Speaking of paying large amounts for fruit, I paid an outrageous sum of money for some rhubarb to make this fabulous pie. I love rhubarb and I have some planted in the garden but it just doesn't seem to be doing any good. I hope that it will grow and produce at some stage. The price paid for the rhubarb was worth it for this terrific pie. My grandmother gave me some freshly picked granny smith apples from their tree so I invited them up for dinner a couple of weekends ago. I had planned on making a couple of Bill's recipes on the night but I was unable to get a nice whole fish to do make what I wanted. Plus the pie wouldn't really go with a fish meal. Instead I decided to go with Jamie Oliver's Moorish Pork Chops. They were really nice, except for the fact that I overcooked them slightly and they ended up a bit dry. My grandparents thought they were fine but for me a touch dry. My grandmother was particularly taken with the bean dish that went with them.
Bill's pie was a big hit too, although the pastry was so crumbly and it fell apart as soon as I looked at it let alone cut it. Plus the edges browned way too much. When I make my regular apple pie, actually most fruit pies, I don't normally cook the filling first. I have always had a lot of success doing it that way. That is the way that my mum always did pies and is the way that my mum's mother did it too. I was curious as to how this one would turn out and I was quite impressed with the results. It tasted so good. My apples were very tart, in fact they were too tart to eat uncooked, if you apples are okay to eat fresh I would probably reduce the amount of sugar a bit. I would also recommend making this pie the day before you want to serve it. I made it on the day and as I said before the pastry was so crumbly but the next day it cut perfectly and didn't fall apart. Definitely much easier to handle the next day. The pastry was also very hard to handle when attempting to roll out. I would definitely recommend rolling out between two pieces of baking paper to make it easier to move it. Over all, this recipe is definitely a keeper.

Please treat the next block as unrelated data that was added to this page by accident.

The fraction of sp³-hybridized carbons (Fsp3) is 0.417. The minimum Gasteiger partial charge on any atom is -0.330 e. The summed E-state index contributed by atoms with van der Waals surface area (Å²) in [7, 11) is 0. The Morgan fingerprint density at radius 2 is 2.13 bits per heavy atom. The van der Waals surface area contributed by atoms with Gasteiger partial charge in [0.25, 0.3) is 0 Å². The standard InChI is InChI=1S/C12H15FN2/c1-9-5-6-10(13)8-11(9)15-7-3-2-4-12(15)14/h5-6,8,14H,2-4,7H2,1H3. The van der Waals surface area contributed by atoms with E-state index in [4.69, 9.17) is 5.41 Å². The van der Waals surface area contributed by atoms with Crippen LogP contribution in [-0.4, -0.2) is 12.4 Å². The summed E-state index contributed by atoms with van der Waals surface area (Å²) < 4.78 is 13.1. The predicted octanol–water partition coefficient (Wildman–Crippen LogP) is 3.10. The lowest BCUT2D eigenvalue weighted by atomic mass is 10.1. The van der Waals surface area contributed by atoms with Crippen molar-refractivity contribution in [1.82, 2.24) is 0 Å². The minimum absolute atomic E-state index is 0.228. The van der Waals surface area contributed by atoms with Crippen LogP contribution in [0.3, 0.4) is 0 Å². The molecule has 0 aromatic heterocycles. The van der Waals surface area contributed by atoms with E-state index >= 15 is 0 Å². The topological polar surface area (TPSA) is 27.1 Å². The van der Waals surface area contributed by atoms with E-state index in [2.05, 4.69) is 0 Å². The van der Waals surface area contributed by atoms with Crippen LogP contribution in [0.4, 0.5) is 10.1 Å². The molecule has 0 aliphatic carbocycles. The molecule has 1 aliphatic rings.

Apple & Rhubarb Pie
- 1kg Granny Smiths, peeled, cored and finely sliced
- juice and zest of 1 lemon
- 50g butter, cut into small pieces
- 300g rhubarb, chopped
- 300g catser sugar
- 2 tablespoons plain flour
- 1 tspn ground cinnamon
- 1 qty shortcrust pastry (recipe below)
- 2 tablespoons caster sugar for sprinkling
- Toss the apples with the lemon juice and zest.
- Melt the butter in a large frying pan over medium heat.
- Add the apples and cook for 5 minutes, or until softened slightly.
- Add the rhubarb and the sugar and cook for 1 minute further.
- Add the flour and cinnamon, stir gently to combine. Allow to cool.
- Place 2/3 of the pastry between two pieces of baking paper and roll out until 4mm thick.
- Lightly press into a 23cm pie tin and refrigerate while the filling is cooling.
- Preheat the oven to 200c.
- Spread the apples & rhubarb evenly in the pie shell.
- Roll out remaining pastry in between baking paper until 4mm thick.
- Cover pie with rolled pastry. Trim, press edges of the pie firmly together and crimp the outer rim with your fingertips. Cut a couple of holes in the top crust.
- Sprinkle with caster sugar.
- Bake the pie for 1 hour or until the crust is golden brown. (Watch closely from about 45 minutes it browns quickly)
- 4 cups plain flour
- 1/2 cup icing sugar
- a pinch of salt
- 360g unsalted butter, cubed
- 1/2 cup cream
- Place flour, icing sugar, salt and butter in food processor and process until the mixture resembles coarse breadcrumbs.
- Add just enough cream for mixture to form a ball.
- Divide pastry into two balls, wrap in plastic wrap & refrigerate for 30 minutes before using.